BWW Review: Hilariously Audacious Sequel POOR YELLA REDNECKS Premieres at South Coast Repertory
If you are wondering whether it's necessary for you to have seen Qui Nguyen's critically-acclaimed 2015 play VIETGONE in order to enjoy (or even get) its superior new sequel POOR YELLA REDNECKS, then don't worry too much about it.
While having seen that excellent first chapter is certainly an enhancement to this new experience in order to make a direct connection between both plays (at least for a bit in the beginning) , this incredibly funny, incredibly innovative, and incredibly well-acted follow-up is, by itself, a singular, superb stand-alone gem. I truly cannot recommend this play-with-music enough.
All those loud laughs you're hearing in Costa Mesa for the past few weeks? They're all likely coming from South Coast Repertory, where this entertaining and thought-provoking must-see sequel is currently being presented in its first full World Premiere production through April 27, 2019 as part of the Tony Award-winning theater's annual Pacific Playwright's Festival (which, coincidentally, is where this play had its first staged reading and where the original VIETGONE had its World Premiere production as well).
Wildly exuberant, unabashedly over-the-top, and gleefully imaginative, this truthful but lovingly embellished biography that continues the story of Nguyen's real life parents---and real life live-in grandmother---is, by all accounts, a fascinating, uniquely Asian-American story of hardship and perseverance in an area of the country that's not exactly too welcoming to those from foreign lands speaking in a foreign tongue. And yet in spite of its cultural specificity, POOR YELLA REDNECKS busts out of the stage as a universally authentic, communally humorous, and emotionally relatable theater piece to anyone with a pulse and an open mind.
This fresh sequel, just like its first installment (at least here at SCR), is once again under the confident direction of May Adrales, who helms this exceedingly more purposely amped-up production with a game openness to showcase any of the fantastical scenarios cooked up by Nguyen's imaginative genre-bending script, which whizzes back and forth from soapy melodrama and angsty, explosively-delivered hip-hop rhymes, to wacky sitcom-style vignettes, comic book-flavored sequences, and even, yes, AVENUE Q-style puppetry!
This kind of anything-and-everything moxie makes Nguyen's unique and riveting approach to stage storytelling so enjoyable to watch.
On the surface, POOR YELLA REDNECKS---like its initial chapter VIETGONE, which recounted his parents' chance meeting then romancing while dropped into the same U.S. refugee camp after hurriedly escaping the horrors of war in their native Vietnam---is presented as a colorful, nostalgic trip back to the past. But thanks to Nguyen's wildly creative storytelling that utilizes a plethora of different theatrical and even cinematic devices, his plays feel filtered and enhanced through a modern day lens, thanks to winking pop culture references, a winning unabashed need to entertain the audience directly, and even the pointed skewering of old-school (i.e. stereotypical) tropes with wit and whimsy. All of this makes this uniquely-voiced play seem marinated in a sense of innovative newness.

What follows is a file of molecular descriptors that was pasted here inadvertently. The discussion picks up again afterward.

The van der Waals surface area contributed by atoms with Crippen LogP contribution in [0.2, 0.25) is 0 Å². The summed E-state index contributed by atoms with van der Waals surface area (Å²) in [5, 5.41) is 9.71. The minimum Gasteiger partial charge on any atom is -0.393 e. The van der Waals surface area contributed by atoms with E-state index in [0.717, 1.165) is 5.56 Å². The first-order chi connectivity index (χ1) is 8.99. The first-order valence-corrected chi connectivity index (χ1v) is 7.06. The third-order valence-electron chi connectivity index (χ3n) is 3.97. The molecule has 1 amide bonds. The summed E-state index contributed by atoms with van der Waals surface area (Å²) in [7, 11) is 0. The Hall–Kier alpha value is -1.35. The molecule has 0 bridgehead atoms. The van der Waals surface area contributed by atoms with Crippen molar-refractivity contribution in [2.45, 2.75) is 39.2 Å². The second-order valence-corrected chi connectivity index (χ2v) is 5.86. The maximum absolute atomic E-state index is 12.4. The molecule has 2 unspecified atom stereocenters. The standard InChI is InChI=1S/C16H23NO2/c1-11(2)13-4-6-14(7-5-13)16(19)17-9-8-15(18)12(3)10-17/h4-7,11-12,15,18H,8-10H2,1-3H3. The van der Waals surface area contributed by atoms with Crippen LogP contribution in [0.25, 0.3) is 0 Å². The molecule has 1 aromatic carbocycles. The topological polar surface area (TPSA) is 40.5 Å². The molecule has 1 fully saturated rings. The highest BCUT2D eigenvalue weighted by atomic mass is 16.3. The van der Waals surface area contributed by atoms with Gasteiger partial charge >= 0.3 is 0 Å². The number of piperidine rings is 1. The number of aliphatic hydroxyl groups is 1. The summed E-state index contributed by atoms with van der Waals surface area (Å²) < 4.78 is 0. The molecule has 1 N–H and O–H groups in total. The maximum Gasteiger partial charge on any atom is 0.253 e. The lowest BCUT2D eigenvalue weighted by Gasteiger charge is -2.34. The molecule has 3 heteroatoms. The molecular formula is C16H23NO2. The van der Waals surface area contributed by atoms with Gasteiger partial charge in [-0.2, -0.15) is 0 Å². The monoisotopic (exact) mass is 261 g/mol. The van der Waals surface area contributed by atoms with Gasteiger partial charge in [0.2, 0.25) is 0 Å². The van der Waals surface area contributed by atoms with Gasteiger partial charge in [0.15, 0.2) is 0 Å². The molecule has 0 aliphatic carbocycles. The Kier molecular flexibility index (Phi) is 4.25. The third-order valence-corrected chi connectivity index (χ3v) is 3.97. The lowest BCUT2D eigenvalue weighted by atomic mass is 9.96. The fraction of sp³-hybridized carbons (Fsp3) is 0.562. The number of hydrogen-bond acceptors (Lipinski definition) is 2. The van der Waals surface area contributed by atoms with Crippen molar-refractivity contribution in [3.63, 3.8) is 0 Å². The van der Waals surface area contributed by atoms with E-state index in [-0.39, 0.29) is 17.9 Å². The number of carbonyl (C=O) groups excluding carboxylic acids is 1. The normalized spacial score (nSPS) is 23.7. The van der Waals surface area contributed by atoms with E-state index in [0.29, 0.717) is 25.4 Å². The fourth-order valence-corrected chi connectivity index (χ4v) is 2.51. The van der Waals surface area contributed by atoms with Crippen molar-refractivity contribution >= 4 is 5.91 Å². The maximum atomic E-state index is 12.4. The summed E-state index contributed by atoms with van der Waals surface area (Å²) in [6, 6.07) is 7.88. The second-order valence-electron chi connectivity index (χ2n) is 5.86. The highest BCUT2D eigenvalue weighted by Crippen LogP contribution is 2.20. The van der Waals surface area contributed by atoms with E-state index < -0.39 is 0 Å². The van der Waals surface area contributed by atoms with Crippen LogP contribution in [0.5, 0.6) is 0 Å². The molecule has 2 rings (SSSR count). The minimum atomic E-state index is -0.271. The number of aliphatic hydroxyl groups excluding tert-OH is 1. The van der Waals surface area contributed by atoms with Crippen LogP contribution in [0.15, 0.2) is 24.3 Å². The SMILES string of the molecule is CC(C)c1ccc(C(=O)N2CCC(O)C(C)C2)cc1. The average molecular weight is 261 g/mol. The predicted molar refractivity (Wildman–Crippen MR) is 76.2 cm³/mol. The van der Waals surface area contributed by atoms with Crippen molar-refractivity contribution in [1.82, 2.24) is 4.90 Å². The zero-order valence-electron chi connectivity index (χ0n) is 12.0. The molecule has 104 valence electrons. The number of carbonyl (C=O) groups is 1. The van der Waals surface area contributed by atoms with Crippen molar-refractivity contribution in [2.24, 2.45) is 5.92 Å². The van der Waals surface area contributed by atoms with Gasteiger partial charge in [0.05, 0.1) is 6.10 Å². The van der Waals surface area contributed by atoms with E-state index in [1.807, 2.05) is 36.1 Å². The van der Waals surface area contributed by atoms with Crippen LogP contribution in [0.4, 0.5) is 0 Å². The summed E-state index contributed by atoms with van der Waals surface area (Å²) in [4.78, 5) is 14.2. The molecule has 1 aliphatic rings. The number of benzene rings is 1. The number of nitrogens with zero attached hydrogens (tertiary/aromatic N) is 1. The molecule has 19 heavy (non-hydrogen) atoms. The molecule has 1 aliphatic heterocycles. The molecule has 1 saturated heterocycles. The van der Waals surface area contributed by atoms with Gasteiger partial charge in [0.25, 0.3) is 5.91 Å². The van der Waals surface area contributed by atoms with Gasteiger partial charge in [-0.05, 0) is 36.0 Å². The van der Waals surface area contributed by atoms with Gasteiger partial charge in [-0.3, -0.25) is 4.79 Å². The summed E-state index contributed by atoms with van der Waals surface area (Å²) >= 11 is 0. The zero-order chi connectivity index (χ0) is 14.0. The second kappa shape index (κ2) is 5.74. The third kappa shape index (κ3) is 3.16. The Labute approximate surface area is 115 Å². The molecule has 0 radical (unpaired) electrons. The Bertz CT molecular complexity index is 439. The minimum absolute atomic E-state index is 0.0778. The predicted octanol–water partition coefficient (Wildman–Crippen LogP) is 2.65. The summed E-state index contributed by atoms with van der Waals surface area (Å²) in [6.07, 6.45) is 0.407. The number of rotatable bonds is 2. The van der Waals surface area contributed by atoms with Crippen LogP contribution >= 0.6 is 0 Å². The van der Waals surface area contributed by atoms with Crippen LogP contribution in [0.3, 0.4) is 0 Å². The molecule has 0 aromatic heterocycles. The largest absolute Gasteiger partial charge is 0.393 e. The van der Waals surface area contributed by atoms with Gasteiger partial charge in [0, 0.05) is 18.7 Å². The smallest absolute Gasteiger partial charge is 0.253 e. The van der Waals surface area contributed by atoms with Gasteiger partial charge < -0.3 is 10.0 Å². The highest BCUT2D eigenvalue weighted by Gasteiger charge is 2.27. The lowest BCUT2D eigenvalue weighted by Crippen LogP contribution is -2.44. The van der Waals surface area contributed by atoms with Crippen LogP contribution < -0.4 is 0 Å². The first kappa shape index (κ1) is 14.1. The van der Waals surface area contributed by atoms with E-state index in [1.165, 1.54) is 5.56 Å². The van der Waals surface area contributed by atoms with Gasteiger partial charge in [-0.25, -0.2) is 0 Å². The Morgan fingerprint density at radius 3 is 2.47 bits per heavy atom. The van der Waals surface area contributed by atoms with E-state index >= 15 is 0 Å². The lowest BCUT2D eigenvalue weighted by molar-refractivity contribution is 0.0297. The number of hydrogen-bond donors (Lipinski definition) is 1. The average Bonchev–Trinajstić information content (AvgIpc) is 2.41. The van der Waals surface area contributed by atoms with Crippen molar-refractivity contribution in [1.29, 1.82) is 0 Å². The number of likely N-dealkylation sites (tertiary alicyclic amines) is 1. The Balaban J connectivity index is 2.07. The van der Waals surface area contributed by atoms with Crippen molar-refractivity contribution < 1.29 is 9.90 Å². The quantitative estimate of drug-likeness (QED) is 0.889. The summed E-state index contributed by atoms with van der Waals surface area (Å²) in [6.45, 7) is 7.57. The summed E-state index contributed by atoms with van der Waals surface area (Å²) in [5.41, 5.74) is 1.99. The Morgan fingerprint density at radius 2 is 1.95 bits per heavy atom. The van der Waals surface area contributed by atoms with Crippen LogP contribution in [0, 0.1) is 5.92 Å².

Even from the get-go, the play audaciously diverges from the usual, sometimes breaking the fourth wall to allow its characters to speak/rap directly to the audience as if we're privy to inside information that no one else besides the characters gets to know.
The play even starts almost as if it hasn't started at all, setting the tone for what would end up being a play where the playwright himself, in full glorious transparency, lets the audience in right away on how this new play will be told in a highly stylized way that keeps the story and information truthful, even when its theatrical presentation is immensely exaggerated and heightened for expanded audience enjoyment.
To that, I say, thank you, Mr. Nguyen.
With house lights still up as theatergoers are still finding their way to their seats, some shutting off cell phones, others unwrapping their lozenges, out from the wings comes a young man, casually dressed as if he's on his way to grab a Starbucks, and steps forward and identifies himself as "the playwright." For about a minute there---considering this is a World Premiere production---I actually really thought it was the real Mr. Nguyen himself, here in the flesh about to address the audience and make a personal introduction to his latest play (had I bothered to make time to peruse the program beforehand, I probably would'n't have made the assumption).
From a piece of paper, the actor, Paco Tolson, here portraying the playwright (among other roles throughout the play) reads out the usual pre-show announcement about turning off cell phones and that recording devices are not allowed. He then tells the audience that the characters in the play are fictional, which earns a few scattered laughs, because clearly this probably won't be the case.
"Okay, who the F am I trying to kid?" he exclaims. "Clearly this is about a few people I may or may not know. But please remember, I do it with love."
That love will, of course, prove palpable. That pre-show disclaimer is soon followed by him barking a few requests (well, orders) to the production's staff and cast ("She's supposed to have glasses!") to get specific details right before he cues a booming voice-over of a narrator who has---to everyone's gleeful surprise---a British accent, accompanied by music that sounds like it was ripped right off an old school Nintendo gaming console.